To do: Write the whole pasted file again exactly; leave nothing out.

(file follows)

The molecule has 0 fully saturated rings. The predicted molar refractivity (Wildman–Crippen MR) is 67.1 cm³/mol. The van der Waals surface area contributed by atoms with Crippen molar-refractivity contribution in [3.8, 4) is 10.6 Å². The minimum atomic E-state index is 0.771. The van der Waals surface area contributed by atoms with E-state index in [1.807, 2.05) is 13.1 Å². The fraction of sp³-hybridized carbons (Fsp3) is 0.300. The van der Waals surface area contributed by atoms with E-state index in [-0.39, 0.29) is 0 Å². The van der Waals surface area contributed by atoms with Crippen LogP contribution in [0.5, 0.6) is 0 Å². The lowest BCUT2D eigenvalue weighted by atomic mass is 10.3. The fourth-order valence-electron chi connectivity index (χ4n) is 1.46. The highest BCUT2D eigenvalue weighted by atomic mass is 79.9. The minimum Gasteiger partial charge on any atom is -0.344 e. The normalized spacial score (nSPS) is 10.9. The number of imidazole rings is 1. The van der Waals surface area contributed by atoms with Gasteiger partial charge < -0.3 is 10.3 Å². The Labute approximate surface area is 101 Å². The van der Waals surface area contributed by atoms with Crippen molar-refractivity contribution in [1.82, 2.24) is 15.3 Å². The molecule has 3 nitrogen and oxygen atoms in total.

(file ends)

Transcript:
The molecule has 0 fully saturated rings. The predicted molar refractivity (Wildman–Crippen MR) is 67.1 cm³/mol. The van der Waals surface area contributed by atoms with Crippen molar-refractivity contribution in [3.8, 4) is 10.6 Å². The minimum atomic E-state index is 0.771. The van der Waals surface area contributed by atoms with E-state index in [1.807, 2.05) is 13.1 Å². The fraction of sp³-hybridized carbons (Fsp3) is 0.300. The van der Waals surface area contributed by atoms with E-state index in [-0.39, 0.29) is 0 Å². The van der Waals surface area contributed by atoms with Crippen LogP contribution in [0.5, 0.6) is 0 Å². The lowest BCUT2D eigenvalue weighted by atomic mass is 10.3. The fourth-order valence-electron chi connectivity index (χ4n) is 1.46. The highest BCUT2D eigenvalue weighted by atomic mass is 79.9. The minimum Gasteiger partial charge on any atom is -0.344 e. The normalized spacial score (nSPS) is 10.9. The number of imidazole rings is 1. The van der Waals surface area contributed by atoms with Gasteiger partial charge < -0.3 is 10.3 Å². The Labute approximate surface area is 101 Å². The van der Waals surface area contributed by atoms with Crippen molar-refractivity contribution in [1.82, 2.24) is 15.3 Å². The molecule has 3 nitrogen and oxygen atoms in total.